Answer
      Answered by Sharon Adams

      A Non-Compete Agreement is a contract usually between an employer and an employee.  These contracts are enforceable if they meet certain criteria of reasonableness, even if you were terminated.  Courts judge reasonableness by examining the length of time that the employee is restrained, the geographic scope of the agreement and whether the agreement was supported by consideration.  Even if some of the provisions are not enforceable, others may be.  Each agreement must be judged on its own merits and the facts and circumstances leading to the agreement.

      Generally, Courts don't like agreements that unfairly restrain an employee from earning a living.  When you have been in a particular industry for 25 years you have a strong argument for a shorter duration. 

    • Q
      Do I have a leg to stand o? I am being singled out for doing things wrong in a SURGERY OFFICE, such as scheduling, or not having info when I can prove
      Labor and Employment  |  Apr 16th, 2014
      Sharon Adams   People often think that "harassment" in and of itself is against the law.  Unfortunately, I often have to tell potential clients that there is no law against your boss being a jerk.  However, if the harassment is based upon your age, race, gender, disability, religion or other protected st...
      x
      Do I have a leg to stand o? I am being singled out for doing things wrong in a SURGERY OFFICE, such as scheduling, or not having info when I can prove
      More details to this question:that I have done them right. the doctor didn't do her part and it was not ready for the surgery and in order to place blame she has blamed me by saying other things were not on the surgery chart that were, in addition another girl actually scheduled the surgery not me. The other girl made the mistake of scheduling a pt 1 day early. I am told by other gals in O.R. that the dr was angry that I didn't tell her that her part of the surgery pack was not done and I guess from hearing what others have said in O.R. the doctor thru a complete fit. But when she called to talk to my office manager she came up with other issues. She is trying to hang me for stuff I didn't do. They are bringing in a HR person from corporate but that is 2 weeks out. I feel I am being harrassed and am on edge. I am not sleeping, I am looseing my hair, huge amounts, it has went on and on. this is not a first. I have been in this position for 14 years. I am 56 years old.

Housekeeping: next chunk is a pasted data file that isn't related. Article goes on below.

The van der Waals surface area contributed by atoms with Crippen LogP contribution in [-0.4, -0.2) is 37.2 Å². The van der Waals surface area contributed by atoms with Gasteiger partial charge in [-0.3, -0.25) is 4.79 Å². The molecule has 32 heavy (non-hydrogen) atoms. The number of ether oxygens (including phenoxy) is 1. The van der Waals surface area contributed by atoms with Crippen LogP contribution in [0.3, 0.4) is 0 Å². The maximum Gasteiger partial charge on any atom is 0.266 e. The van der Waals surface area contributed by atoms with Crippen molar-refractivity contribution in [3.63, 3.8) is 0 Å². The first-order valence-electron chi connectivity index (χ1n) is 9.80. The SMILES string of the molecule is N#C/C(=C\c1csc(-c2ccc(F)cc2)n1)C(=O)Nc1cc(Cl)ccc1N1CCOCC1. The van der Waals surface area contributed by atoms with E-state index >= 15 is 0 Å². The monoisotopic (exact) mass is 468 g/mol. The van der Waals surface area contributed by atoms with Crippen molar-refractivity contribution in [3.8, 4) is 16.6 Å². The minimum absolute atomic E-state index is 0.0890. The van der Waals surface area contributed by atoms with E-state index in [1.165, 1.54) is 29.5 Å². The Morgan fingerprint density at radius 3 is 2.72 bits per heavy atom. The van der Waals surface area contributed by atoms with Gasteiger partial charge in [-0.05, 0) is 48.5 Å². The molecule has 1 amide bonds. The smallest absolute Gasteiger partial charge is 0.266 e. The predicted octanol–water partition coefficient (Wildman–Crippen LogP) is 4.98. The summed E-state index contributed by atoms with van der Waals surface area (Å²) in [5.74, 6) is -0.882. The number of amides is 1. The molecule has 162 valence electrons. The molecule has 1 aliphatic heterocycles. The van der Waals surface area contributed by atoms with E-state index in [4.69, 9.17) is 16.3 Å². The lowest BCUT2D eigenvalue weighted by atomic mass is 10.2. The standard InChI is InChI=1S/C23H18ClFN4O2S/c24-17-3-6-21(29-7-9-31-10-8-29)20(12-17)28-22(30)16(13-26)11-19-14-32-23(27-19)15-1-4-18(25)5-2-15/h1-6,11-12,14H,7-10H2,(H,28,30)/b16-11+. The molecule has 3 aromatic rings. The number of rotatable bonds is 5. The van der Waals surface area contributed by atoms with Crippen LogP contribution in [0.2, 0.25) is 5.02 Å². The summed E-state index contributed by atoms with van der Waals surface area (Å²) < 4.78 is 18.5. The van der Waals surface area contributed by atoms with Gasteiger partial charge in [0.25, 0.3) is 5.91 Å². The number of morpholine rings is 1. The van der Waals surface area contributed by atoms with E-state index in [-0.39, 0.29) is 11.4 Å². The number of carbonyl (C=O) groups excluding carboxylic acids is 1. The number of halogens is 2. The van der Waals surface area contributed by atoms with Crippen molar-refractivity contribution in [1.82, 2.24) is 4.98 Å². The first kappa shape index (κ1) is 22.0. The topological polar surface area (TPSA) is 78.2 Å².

Answer
      Answered by Sharon Adams

      People often think that "harassment" in and of itself is against the law.  Unfortunately, I often have to tell potential clients that there is no law against your boss being a jerk.  However, if the harassment is based upon your age, race, gender, disability, religion or other protected status, then it is against the law.

      One of the stories I often hear repeated is when a new Manager is hired and they want to bring in their own staff.  Often, this means replacing long-term employees with younger, inexperienced people.  If this is what's happening in your workplace, you may have an age case against the manager.  You indicated that she has forced out other employees - what do you have in common with those people?

      If you want to pursue an age discrimination/harassment case against this manager, you should put your complaint in writing to HR.  Email it to them and keep a copy outside the office.  Put the company on notice of the manager's unlawful harassment.  Make sure you keep copies of your performance reviews and other documents outside your office so you'll have them if you need them. 

      Given the effect this harassment is having on your health, you may be eligible for FMLA.  If your doctor thinks you need some time off, ask HR about how to apply for leave.

      If you have other questions, please don't hesistate to contact me.

    • Q
      I was terminated from a small auto repair shop and was replaced by a younger white guy. I'm 55yrs old black man. I feel I was discriminated against.
      Discrimination  |  Jan 13th, 2014
      Sharon Adams   Ohio law forbids discrimination because of race and age.  If you choose to pursue one or both of these claims, you can do so by filing a charge with the Ohio Civil Rights Commission or Equal Employment Opportunity Commission or by hiring an attorney. In order to establish a basic claim, ...
      x
      I was terminated from a small auto repair shop and was replaced by a younger white guy. I'm 55yrs old black man. I feel I was discriminated against.
      More details to this question:What r my options
      Answer
      Answered by Sharon Adams

      Ohio law forbids discrimination because of race and age.  If you choose to pursue one or both of these claims, you can do so by filing a charge with the Ohio Civil Rights Commission or Equal Employment Opportunity Commission or by hiring an attorney.